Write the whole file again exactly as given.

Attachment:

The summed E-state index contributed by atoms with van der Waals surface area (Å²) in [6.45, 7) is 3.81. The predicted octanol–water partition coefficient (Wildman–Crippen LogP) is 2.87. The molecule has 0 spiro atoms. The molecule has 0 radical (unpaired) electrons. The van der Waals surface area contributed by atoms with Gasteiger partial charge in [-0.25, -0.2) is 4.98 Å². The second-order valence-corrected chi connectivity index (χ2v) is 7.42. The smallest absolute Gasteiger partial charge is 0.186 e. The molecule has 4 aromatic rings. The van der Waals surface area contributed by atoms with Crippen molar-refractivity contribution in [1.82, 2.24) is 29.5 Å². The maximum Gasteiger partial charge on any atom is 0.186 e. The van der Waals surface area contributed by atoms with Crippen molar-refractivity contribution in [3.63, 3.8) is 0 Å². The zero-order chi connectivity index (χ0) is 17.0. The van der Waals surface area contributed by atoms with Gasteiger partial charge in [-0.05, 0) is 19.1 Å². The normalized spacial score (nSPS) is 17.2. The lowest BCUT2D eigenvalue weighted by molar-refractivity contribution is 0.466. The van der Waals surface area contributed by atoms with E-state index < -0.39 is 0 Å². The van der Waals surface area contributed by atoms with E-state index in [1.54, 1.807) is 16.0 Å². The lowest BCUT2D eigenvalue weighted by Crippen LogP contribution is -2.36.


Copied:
The summed E-state index contributed by atoms with van der Waals surface area (Å²) in [6.45, 7) is 3.81. The predicted octanol–water partition coefficient (Wildman–Crippen LogP) is 2.87. The molecule has 0 spiro atoms. The molecule has 0 radical (unpaired) electrons. The van der Waals surface area contributed by atoms with Gasteiger partial charge in [-0.25, -0.2) is 4.98 Å². The second-order valence-corrected chi connectivity index (χ2v) is 7.42. The smallest absolute Gasteiger partial charge is 0.186 e. The molecule has 4 aromatic rings. The van der Waals surface area contributed by atoms with Crippen molar-refractivity contribution in [1.82, 2.24) is 29.5 Å². The maximum Gasteiger partial charge on any atom is 0.186 e. The van der Waals surface area contributed by atoms with Crippen molar-refractivity contribution in [3.63, 3.8) is 0 Å². The zero-order chi connectivity index (χ0) is 17.0. The van der Waals surface area contributed by atoms with Gasteiger partial charge in [-0.05, 0) is 19.1 Å². The normalized spacial score (nSPS) is 17.2. The lowest BCUT2D eigenvalue weighted by molar-refractivity contribution is 0.466. The van der Waals surface area contributed by atoms with E-state index < -0.39 is 0 Å². The van der Waals surface area contributed by atoms with E-state index in [1.54, 1.807) is 16.0 Å². The lowest BCUT2D eigenvalue weighted by Crippen LogP contribution is -2.36.